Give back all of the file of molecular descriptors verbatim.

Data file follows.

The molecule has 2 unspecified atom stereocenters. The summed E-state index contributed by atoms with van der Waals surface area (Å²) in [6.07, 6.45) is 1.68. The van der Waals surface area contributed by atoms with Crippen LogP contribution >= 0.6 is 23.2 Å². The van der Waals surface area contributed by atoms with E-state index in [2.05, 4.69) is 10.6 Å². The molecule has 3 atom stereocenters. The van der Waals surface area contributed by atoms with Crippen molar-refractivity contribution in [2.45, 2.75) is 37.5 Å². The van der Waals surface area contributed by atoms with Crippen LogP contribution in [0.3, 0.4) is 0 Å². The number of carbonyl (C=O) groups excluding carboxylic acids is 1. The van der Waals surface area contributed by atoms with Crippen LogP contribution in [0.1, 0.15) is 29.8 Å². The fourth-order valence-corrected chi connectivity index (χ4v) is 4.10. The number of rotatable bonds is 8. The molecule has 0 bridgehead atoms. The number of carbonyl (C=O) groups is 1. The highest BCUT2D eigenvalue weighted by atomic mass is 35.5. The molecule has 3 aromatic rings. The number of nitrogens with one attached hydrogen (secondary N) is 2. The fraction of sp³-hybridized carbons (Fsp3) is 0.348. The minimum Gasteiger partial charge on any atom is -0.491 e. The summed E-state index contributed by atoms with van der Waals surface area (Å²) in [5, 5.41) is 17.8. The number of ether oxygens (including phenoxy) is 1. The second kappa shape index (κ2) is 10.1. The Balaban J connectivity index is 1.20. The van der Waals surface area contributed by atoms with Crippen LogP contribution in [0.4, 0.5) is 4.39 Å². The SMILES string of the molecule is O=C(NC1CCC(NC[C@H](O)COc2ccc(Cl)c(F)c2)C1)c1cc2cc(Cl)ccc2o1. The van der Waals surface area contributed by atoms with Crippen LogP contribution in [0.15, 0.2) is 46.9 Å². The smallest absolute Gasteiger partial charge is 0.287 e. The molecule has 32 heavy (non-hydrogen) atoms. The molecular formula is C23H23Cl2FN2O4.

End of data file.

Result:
The molecule has 2 unspecified atom stereocenters. The summed E-state index contributed by atoms with van der Waals surface area (Å²) in [6.07, 6.45) is 1.68. The van der Waals surface area contributed by atoms with Crippen LogP contribution >= 0.6 is 23.2 Å². The van der Waals surface area contributed by atoms with E-state index in [2.05, 4.69) is 10.6 Å². The molecule has 3 atom stereocenters. The van der Waals surface area contributed by atoms with Crippen molar-refractivity contribution in [2.45, 2.75) is 37.5 Å². The van der Waals surface area contributed by atoms with Crippen LogP contribution in [0.3, 0.4) is 0 Å². The number of carbonyl (C=O) groups excluding carboxylic acids is 1. The van der Waals surface area contributed by atoms with Crippen LogP contribution in [0.1, 0.15) is 29.8 Å². The fourth-order valence-corrected chi connectivity index (χ4v) is 4.10. The number of rotatable bonds is 8. The molecule has 0 bridgehead atoms. The number of carbonyl (C=O) groups is 1. The highest BCUT2D eigenvalue weighted by atomic mass is 35.5. The molecule has 3 aromatic rings. The number of nitrogens with one attached hydrogen (secondary N) is 2. The fraction of sp³-hybridized carbons (Fsp3) is 0.348. The minimum Gasteiger partial charge on any atom is -0.491 e. The summed E-state index contributed by atoms with van der Waals surface area (Å²) in [5, 5.41) is 17.8. The number of ether oxygens (including phenoxy) is 1. The second kappa shape index (κ2) is 10.1. The Balaban J connectivity index is 1.20. The van der Waals surface area contributed by atoms with Crippen LogP contribution in [0.4, 0.5) is 4.39 Å². The SMILES string of the molecule is O=C(NC1CCC(NC[C@H](O)COc2ccc(Cl)c(F)c2)C1)c1cc2cc(Cl)ccc2o1. The van der Waals surface area contributed by atoms with Crippen LogP contribution in [0.15, 0.2) is 46.9 Å². The smallest absolute Gasteiger partial charge is 0.287 e. The molecule has 32 heavy (non-hydrogen) atoms. The molecular formula is C23H23Cl2FN2O4.